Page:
After we finally were inside, I discovered my job was to seat people in the VIP section - hey, I already had a ticket for this section, so I was cool with that. At one point, one of the gentlemen who walked around with little coiled wires coming out of their ears asked me to reserve a couple of seats for his crew - just in case they needed them. Oh boy, talk about being back in High School - now the Federal hall monitors were making me save seats.
Although the event was scheduled to begin at 11:00AM, there was a slight delay. Obama was introduced by Michael Riley, who was the Indiana campaign director for Sen. Robert Kennedy back in 1968. Oddly enough, my first presidential rally was at the ripe age of 13 in Indianapolis - exactly 40 years to the day. It was on that date that Robert Kennedy informed us all that Dr. Martin Luther King had been assassinated, so it was appropriate that the majority of Obama’s speech was about the legacy of Dr. King. And how fortunate for me to have a front row seat at a speech that in no way resembled the other stump speeches the Illinois Senator has given in recent weeks. Today was special.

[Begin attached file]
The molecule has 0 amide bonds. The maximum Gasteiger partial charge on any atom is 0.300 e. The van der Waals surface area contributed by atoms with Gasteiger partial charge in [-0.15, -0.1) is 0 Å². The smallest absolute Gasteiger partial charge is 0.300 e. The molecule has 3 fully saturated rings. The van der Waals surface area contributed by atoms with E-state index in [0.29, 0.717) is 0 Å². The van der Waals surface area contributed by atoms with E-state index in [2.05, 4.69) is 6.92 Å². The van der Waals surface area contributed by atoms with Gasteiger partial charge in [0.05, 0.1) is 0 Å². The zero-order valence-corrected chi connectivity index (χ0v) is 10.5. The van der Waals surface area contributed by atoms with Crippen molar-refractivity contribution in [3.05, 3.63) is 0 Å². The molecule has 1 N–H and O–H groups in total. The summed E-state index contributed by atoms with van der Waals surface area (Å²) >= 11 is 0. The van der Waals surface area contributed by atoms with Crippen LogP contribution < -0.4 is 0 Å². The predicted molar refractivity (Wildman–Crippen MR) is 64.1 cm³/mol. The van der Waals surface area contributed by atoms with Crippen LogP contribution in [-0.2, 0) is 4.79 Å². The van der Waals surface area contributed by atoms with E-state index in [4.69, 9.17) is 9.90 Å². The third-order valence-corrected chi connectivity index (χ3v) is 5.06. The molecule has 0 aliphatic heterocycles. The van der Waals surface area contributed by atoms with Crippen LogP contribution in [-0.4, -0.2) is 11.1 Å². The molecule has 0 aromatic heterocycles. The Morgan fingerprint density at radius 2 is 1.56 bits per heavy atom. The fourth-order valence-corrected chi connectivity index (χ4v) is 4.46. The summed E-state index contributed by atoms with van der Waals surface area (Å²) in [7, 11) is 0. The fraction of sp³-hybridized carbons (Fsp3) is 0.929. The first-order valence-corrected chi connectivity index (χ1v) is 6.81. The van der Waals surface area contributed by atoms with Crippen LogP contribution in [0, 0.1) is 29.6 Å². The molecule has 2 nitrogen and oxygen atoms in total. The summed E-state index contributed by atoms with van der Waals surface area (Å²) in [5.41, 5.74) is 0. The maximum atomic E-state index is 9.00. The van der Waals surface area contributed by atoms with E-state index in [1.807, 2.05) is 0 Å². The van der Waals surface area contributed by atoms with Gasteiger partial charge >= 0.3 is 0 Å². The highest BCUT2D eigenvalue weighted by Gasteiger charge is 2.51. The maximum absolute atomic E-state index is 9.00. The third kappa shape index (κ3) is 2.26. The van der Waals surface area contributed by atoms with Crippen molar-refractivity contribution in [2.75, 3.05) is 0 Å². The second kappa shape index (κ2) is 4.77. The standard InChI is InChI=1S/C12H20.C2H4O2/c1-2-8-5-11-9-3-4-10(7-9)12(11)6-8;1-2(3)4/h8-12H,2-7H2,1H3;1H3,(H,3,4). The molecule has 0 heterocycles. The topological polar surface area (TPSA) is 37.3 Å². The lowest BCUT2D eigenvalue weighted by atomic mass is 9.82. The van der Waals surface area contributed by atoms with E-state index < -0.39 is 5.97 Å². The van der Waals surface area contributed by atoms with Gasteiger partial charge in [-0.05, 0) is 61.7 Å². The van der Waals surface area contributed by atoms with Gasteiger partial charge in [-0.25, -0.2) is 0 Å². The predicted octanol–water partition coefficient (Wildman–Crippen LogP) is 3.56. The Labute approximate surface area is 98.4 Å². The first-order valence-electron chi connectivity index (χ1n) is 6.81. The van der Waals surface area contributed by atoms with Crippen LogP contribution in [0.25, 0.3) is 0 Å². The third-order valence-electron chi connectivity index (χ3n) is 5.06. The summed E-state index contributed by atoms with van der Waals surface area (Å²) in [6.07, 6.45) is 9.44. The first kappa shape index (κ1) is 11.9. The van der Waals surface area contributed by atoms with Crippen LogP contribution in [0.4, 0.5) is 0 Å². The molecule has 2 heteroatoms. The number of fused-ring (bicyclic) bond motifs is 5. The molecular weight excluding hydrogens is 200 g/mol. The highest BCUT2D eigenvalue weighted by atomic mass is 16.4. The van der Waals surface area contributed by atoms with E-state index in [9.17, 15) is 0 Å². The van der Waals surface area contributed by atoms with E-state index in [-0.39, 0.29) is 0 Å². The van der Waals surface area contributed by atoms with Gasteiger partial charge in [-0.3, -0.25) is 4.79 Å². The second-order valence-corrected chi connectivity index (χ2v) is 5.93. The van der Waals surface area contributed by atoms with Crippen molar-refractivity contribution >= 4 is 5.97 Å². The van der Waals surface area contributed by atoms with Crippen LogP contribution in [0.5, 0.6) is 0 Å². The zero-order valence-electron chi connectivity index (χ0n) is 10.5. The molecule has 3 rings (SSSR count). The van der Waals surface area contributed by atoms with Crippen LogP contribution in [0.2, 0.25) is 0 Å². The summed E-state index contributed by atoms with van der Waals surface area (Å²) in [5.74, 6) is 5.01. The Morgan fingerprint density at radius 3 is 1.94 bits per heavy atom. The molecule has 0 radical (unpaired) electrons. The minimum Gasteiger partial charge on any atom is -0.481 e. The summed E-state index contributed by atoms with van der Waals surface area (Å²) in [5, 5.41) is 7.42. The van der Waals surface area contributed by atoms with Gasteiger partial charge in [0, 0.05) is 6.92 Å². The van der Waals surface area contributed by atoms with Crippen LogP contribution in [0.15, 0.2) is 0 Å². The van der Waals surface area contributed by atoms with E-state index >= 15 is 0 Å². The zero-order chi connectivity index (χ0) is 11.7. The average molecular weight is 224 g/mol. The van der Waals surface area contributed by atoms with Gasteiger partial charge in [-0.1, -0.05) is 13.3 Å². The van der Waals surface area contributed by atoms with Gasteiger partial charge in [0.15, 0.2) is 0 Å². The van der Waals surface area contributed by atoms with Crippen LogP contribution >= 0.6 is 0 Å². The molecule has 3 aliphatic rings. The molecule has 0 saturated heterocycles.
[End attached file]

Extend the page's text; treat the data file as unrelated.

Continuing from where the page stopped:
After his speech, Obama kidded around about being finished, then went on to accept several questions during the town hall style meeting. He handled everything from gun ownership and unions to youth and the environment. The final question came from a youngster who appeared to be around 10 years of age. He wanted to know what inspired Obama to run for president. Obama responded by mentioning Dr. King’s book, “Why We Can’t Wait“. He said there was no time to wait. “Now is the best time.”
Below are two videos - the first is video of the events leading up to Obama’s speech and the second is Obama’s remarks about Dr. King.
All in all it was a very inspiring day.